Preliminary employment totals for 2011 suggest that Michigan finally ended its long streak of annual employment declines.  Michigan lost jobs for 10 consecutive years, before finally adding 61,000 jobs in 2011.  Much of this decline was driven by significant job losses in the private sector.  Michigan’s private sector shed 769,000 jobs between 2001 and 2010, a 19.3 percent employment decline.  In 2011, Michigan’s private sector added 76,900 jobs, a 2.4 percent increase.

Michigan has also lost jobs in many sectors of the government.  Last week CRC reported on employment declines in state government.  Many other sectors of government have also seen significant declines, including K-12 education. 

Employment in local K-12 public schools is classified by the U.S. Bureau of Labor Statistics as “Local Government Elementary and Secondary.”  Employment in this sector peaked in 2003 at 250,900 jobs.  Since 2003, K-12 education has seen significant employment declines, with employment in 2011 averaging just 189,900.

In fact, in percentage terms, the decline in K-12 employment exceeds the decline in the private sector.  In 2011, private sector employment averaged 17.3 percent below the peak employment level of 2000.  K-12 employment did not peak until 2003, but 2011 employment averaged 24.3 percent below that level (and 22.3 percent below the 2000 level).  In addition, while private sector employment increased by 2.4 percent in 2011, jobs losses for K-12 continued with employment falling by 3.2 percent. 

Much of the employment decline is presumably due to budget cuts made by local school districts that are struggling with reductions in state aid and rising health and retirement costs.  Part of the K-12 employment decline can be explained by a drop in the number of pupils.  The number of pupils in Michigan peaked in 2003 at 1.71 million.  Between 2003 and 2011, the number of pupils declined by 8.5 percent to 1.57 million.  In addition, if a school district replaces employees of the district with private sector employees, this shows up in the data as a drop in K-12 employment even though these individuals may still be working in a school.  An example of this would be a school district contracting with a private firm to provide food service.  Under this scenario, K-12 employment would drop and private sector employment would increase.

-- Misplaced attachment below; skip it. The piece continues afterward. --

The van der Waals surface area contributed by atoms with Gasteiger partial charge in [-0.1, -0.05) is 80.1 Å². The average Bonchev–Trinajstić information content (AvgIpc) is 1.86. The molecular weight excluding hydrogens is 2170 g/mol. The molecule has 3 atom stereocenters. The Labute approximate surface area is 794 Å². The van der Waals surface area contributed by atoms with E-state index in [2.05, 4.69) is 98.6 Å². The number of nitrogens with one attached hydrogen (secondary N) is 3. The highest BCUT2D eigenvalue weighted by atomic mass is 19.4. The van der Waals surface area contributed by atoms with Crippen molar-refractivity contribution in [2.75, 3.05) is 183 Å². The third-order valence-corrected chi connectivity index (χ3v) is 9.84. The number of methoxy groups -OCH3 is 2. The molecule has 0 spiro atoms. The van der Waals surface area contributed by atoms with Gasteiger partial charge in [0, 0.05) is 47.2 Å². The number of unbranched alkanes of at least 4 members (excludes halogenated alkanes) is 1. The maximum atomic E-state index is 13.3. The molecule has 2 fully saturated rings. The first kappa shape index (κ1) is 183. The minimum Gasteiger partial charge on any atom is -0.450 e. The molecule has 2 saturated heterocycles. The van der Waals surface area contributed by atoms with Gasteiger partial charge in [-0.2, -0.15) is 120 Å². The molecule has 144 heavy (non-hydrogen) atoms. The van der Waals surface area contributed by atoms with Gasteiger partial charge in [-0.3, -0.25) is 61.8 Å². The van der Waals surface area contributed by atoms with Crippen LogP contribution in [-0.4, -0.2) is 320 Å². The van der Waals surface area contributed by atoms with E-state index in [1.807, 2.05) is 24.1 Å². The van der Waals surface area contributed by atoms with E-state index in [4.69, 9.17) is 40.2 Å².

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1 Comment

    • Nicely done here, and to connect the dots, we must realize the vicious cycle this dynamic has induced relative to rising retirement rates, which CRC reported on last week.

      As more employees are reduced or replaced with contracted staff, the worse the underfunding of MPSERS, which drives up the rate. So K12 districts are now realizing there’s no escaping this debt.

      This is not an argument against privatization, but merely an observation. MPSERS will continue to be the biggest problem facing K12 budgets for years to come.

      Brendan Walsh
      February 25, 2012, @ 9:46 am Reply

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